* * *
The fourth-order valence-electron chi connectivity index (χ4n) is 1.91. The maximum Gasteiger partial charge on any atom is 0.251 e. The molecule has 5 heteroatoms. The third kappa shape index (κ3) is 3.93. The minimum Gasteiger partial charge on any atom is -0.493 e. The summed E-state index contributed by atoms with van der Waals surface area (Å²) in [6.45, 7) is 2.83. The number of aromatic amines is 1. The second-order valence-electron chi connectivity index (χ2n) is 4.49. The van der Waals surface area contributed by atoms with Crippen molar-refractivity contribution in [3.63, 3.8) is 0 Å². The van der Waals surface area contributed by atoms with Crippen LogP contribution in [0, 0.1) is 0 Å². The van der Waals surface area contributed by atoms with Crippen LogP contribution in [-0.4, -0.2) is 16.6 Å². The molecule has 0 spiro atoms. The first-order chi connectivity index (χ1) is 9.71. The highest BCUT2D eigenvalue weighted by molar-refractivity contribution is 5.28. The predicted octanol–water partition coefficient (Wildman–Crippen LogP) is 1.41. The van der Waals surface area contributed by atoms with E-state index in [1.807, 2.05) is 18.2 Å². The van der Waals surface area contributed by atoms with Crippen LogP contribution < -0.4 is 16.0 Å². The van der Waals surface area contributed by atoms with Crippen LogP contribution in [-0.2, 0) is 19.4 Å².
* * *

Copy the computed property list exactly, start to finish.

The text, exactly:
The fourth-order valence-electron chi connectivity index (χ4n) is 1.91. The maximum Gasteiger partial charge on any atom is 0.251 e. The molecule has 5 heteroatoms. The third kappa shape index (κ3) is 3.93. The minimum Gasteiger partial charge on any atom is -0.493 e. The summed E-state index contributed by atoms with van der Waals surface area (Å²) in [6.45, 7) is 2.83. The number of aromatic amines is 1. The second-order valence-electron chi connectivity index (χ2n) is 4.49. The van der Waals surface area contributed by atoms with Crippen molar-refractivity contribution in [3.63, 3.8) is 0 Å². The van der Waals surface area contributed by atoms with Crippen LogP contribution in [0, 0.1) is 0 Å². The van der Waals surface area contributed by atoms with Crippen LogP contribution in [-0.4, -0.2) is 16.6 Å². The molecule has 0 spiro atoms. The first-order chi connectivity index (χ1) is 9.71. The highest BCUT2D eigenvalue weighted by molar-refractivity contribution is 5.28. The predicted octanol–water partition coefficient (Wildman–Crippen LogP) is 1.41. The van der Waals surface area contributed by atoms with E-state index in [1.807, 2.05) is 18.2 Å². The van der Waals surface area contributed by atoms with Crippen LogP contribution < -0.4 is 16.0 Å². The van der Waals surface area contributed by atoms with Crippen LogP contribution in [-0.2, 0) is 19.4 Å².